This exhibition is based on my experience as a person and as an artist facilitator with people who happen to have some form of memory loss (and their loved ones). I have called the exhibition Memory is grey because I think that the idea of memory and its loss as being black or white, ie present or absent, is too simplistic and dehumanising. I think loss of memory is more complex and nuanced than is currently portrayed in society. I attended a meeting recently on Art and Aging and one of the speakers was a man with Alzheimer’s disease. He told the audience that his life changed when he got his dementia diagnosis – “I went into the doctor’s room with my wife as a husband, father and respected work colleague and I came out as a client/patient with my carer”.
Anne Basting, in her book, Forget Memory, offers an alternative view of memory loss and advocates that there are too much negativity and fear associated with memory loss in our culture and that we need to adopt a more humane, accepting and compassionate approach to what is a human condition/disability. We are living longer and destined, in most cases, to eventually become ill and or possibly experience some memory loss, unless we are knocked down by the proverbial bus or die in our sleep. As Anne Basting argues, dementia is a human story “…not an unmitigated tragedy”.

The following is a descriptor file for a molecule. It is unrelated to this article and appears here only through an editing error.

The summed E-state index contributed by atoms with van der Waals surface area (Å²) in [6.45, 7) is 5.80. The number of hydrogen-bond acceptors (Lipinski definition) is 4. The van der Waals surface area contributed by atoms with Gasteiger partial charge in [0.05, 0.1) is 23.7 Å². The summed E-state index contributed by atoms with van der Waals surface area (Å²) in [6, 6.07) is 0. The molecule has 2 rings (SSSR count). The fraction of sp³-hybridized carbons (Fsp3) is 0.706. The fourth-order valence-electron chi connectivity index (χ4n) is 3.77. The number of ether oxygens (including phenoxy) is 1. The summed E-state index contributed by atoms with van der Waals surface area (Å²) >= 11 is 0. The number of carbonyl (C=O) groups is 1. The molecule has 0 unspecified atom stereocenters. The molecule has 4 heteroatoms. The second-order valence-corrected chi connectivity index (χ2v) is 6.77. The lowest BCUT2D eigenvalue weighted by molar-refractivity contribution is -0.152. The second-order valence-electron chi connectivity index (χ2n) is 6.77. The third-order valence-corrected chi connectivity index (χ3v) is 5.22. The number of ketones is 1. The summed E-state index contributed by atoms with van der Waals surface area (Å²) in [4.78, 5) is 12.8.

I asked permission of ten people with dementia/ memory loss to do their portraits and wanted to portray them as layered and rich and complicated as they themselves are. The ten people portrayed have, like everyone, pasts which are both ordinary and extraordinary. They are beloved daughters, sisters, mothers, sons, interior designers, homemakers, nurses, beauty therapists, friends and neighbours. While doing the preparatory drawings and taking photographs I got to know my sitters a little more personally and in this relaxed and quiet environment enjoyed our talk and communication together. I wondered if more times or opportunities like this could be created with people with memory loss perhaps life would be better for all of us including those of us not affected as yet by memory loss.
As I imagine memory as layers which we peel back, close over, dip in and out of, add to or erase from, I decided to use layering as a method in the creation of the portraits. I used four layers or surfaces in each portrait bar one and allowed for space between the layers, rubbing out and adding in with oil pastel continually. I used perspex sheets as I wanted to create depth and transparency so that the viewer can see from one layer to the next and build up an image that can be viewed from slightly different angles to give a more complicated three-dimensional view of the portrait. I wondered what it would be like for me if I forgot so I did a very quick (about two minutes) memory drawing of each of the portraits and used this as my third layer.
I invite you to look and see the individuality, the humanity and ordinariness and extraordinariness of my sitters. The portraits are not for sale and will be gifted to the sitters and their families.